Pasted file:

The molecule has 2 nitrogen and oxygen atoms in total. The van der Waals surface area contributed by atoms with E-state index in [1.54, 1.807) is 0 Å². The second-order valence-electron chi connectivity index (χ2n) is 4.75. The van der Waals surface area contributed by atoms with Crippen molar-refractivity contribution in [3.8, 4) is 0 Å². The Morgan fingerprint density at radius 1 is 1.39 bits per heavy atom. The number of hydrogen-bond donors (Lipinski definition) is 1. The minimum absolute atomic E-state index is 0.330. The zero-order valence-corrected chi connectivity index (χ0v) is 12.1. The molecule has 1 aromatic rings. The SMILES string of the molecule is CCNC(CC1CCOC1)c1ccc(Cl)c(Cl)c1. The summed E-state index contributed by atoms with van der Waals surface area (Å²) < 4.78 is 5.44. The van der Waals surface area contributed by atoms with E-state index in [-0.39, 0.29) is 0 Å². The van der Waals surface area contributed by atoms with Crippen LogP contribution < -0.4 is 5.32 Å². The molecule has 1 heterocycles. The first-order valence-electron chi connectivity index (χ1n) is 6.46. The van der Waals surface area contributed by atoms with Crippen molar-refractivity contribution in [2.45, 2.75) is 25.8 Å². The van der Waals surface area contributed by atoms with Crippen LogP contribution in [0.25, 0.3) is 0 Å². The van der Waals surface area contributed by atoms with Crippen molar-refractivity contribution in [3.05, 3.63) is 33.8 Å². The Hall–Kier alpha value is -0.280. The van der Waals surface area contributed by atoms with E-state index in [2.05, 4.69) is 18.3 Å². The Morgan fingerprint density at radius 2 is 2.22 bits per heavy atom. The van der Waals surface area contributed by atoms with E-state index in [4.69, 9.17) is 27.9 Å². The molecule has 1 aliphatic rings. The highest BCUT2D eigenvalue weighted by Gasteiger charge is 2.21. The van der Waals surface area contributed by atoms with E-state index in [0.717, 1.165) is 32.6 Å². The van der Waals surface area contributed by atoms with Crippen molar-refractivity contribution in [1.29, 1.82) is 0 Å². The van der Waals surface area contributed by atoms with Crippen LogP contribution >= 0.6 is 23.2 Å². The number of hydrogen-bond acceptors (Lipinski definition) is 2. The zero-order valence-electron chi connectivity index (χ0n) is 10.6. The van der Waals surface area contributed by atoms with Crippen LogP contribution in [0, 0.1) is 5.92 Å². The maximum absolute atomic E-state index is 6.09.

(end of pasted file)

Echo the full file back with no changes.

The molecule has 2 nitrogen and oxygen atoms in total. The van der Waals surface area contributed by atoms with E-state index in [1.54, 1.807) is 0 Å². The second-order valence-electron chi connectivity index (χ2n) is 4.75. The van der Waals surface area contributed by atoms with Crippen molar-refractivity contribution in [3.8, 4) is 0 Å². The Morgan fingerprint density at radius 1 is 1.39 bits per heavy atom. The number of hydrogen-bond donors (Lipinski definition) is 1. The minimum absolute atomic E-state index is 0.330. The zero-order valence-corrected chi connectivity index (χ0v) is 12.1. The molecule has 1 aromatic rings. The SMILES string of the molecule is CCNC(CC1CCOC1)c1ccc(Cl)c(Cl)c1. The summed E-state index contributed by atoms with van der Waals surface area (Å²) < 4.78 is 5.44. The van der Waals surface area contributed by atoms with E-state index in [-0.39, 0.29) is 0 Å². The van der Waals surface area contributed by atoms with Crippen LogP contribution < -0.4 is 5.32 Å². The molecule has 1 heterocycles. The first-order valence-electron chi connectivity index (χ1n) is 6.46. The van der Waals surface area contributed by atoms with Crippen molar-refractivity contribution in [2.45, 2.75) is 25.8 Å². The van der Waals surface area contributed by atoms with Crippen LogP contribution in [0.25, 0.3) is 0 Å². The van der Waals surface area contributed by atoms with Crippen molar-refractivity contribution in [3.05, 3.63) is 33.8 Å². The Hall–Kier alpha value is -0.280. The van der Waals surface area contributed by atoms with E-state index in [2.05, 4.69) is 18.3 Å². The Morgan fingerprint density at radius 2 is 2.22 bits per heavy atom. The van der Waals surface area contributed by atoms with E-state index in [4.69, 9.17) is 27.9 Å². The molecule has 1 aliphatic rings. The highest BCUT2D eigenvalue weighted by Gasteiger charge is 2.21. The van der Waals surface area contributed by atoms with E-state index in [0.717, 1.165) is 32.6 Å². The van der Waals surface area contributed by atoms with Crippen molar-refractivity contribution in [1.29, 1.82) is 0 Å². The van der Waals surface area contributed by atoms with Crippen LogP contribution >= 0.6 is 23.2 Å². The number of hydrogen-bond acceptors (Lipinski definition) is 2. The zero-order valence-electron chi connectivity index (χ0n) is 10.6. The van der Waals surface area contributed by atoms with Crippen LogP contribution in [0, 0.1) is 5.92 Å². The maximum absolute atomic E-state index is 6.09.